Home Commentary Philippines needs a compassionate and wise woman

Philippines needs a compassionate and wise woman

Filipinos need a woman president who understands the many millions of people on the edge of hunger and poverty

Long-suffering Filipinos have only known poverty since they have had many strongmen as presidents, believing that a man could rule justly with fear and force. They welcomed iron-fisted leaders of the past, hoping they could solve social issues, alleviate poverty and bring justice. That belief has proven to be a mistake. Filipinos were persuaded that “Might is Right,” what a disappointment that has been.

The poor and hungry Filipinos, 26.14 million of them in a population of 110.8 million, deserve a kind, compassionate, caring woman president who will work heart and soul to alleviate the hardship of the poor and lift up the lower middle class. The poor and low-income group, according to a 2015 research, makes up 58 percent of the population. The middle class comprises 40.5 percent and the rich are only 1.4 percent, but they own 42 percent of the wealth. According to other research, the Philippines has the greatest inequality in wealth distribution in Asia.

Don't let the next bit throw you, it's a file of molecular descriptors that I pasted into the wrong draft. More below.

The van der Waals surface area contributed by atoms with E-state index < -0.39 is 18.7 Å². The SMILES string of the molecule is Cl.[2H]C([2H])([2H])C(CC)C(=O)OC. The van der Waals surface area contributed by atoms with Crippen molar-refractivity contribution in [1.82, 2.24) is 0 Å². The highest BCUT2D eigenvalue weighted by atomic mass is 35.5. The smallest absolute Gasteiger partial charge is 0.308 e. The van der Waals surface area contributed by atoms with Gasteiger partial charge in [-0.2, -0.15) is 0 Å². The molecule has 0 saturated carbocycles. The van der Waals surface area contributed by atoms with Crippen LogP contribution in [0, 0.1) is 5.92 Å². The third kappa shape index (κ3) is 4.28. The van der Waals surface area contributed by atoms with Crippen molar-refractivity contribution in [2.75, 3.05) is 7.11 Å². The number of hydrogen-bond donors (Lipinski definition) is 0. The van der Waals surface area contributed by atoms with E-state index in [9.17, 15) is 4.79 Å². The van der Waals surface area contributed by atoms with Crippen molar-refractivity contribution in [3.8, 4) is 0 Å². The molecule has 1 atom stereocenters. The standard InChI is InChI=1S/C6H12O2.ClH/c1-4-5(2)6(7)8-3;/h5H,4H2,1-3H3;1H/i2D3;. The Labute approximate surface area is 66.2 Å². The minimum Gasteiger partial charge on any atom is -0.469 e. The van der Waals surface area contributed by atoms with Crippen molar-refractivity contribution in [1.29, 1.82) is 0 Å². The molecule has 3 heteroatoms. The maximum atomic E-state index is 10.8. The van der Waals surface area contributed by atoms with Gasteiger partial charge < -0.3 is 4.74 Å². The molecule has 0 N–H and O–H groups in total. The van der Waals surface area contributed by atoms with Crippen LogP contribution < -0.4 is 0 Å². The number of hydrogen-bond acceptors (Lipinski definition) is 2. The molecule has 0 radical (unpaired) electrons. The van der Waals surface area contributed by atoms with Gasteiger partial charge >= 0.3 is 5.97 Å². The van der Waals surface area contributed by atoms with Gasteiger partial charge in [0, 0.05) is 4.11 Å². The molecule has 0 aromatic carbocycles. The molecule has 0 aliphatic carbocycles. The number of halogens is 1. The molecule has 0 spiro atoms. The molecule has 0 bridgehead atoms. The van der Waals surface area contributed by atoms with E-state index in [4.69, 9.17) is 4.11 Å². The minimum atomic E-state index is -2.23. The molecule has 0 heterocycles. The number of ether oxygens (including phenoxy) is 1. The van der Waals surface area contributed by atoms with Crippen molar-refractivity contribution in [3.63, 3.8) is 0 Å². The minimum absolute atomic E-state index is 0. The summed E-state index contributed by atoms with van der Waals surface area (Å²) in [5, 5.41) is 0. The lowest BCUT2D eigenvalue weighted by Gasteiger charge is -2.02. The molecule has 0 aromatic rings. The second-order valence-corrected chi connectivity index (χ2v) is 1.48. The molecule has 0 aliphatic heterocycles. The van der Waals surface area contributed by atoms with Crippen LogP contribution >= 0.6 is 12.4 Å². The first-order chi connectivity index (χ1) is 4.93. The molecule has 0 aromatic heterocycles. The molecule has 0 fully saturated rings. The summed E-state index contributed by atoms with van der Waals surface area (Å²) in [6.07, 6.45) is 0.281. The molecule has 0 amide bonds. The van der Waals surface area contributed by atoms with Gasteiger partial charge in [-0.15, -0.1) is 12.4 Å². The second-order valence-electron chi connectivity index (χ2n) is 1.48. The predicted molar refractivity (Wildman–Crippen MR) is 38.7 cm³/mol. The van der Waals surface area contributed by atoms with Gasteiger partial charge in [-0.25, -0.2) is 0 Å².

They need a woman president who understands the many millions of people on the edge of hunger and poverty. A woman with love in her heart and a strong will to serve and bring justice to the poor is the hope of the nation. That woman will not bow to crony capitalism that is controlling the economy and creating poverty. The people cry out in their millions for a woman of wisdom and determination. It is the burning hope of millions of people.

Since President Ferdinand E. Marcos declared martial law in 1972 and ruled with an iron fist, the Philippines has continued to slide into dire poverty. Corruption and plunder grew on a massive scale that caused poverty and hunger to increase. Dissidents, critics, and journalists were killed, jailed, or exiled. The conjugal rule for twenty years of plunder created the roots of poverty until the present.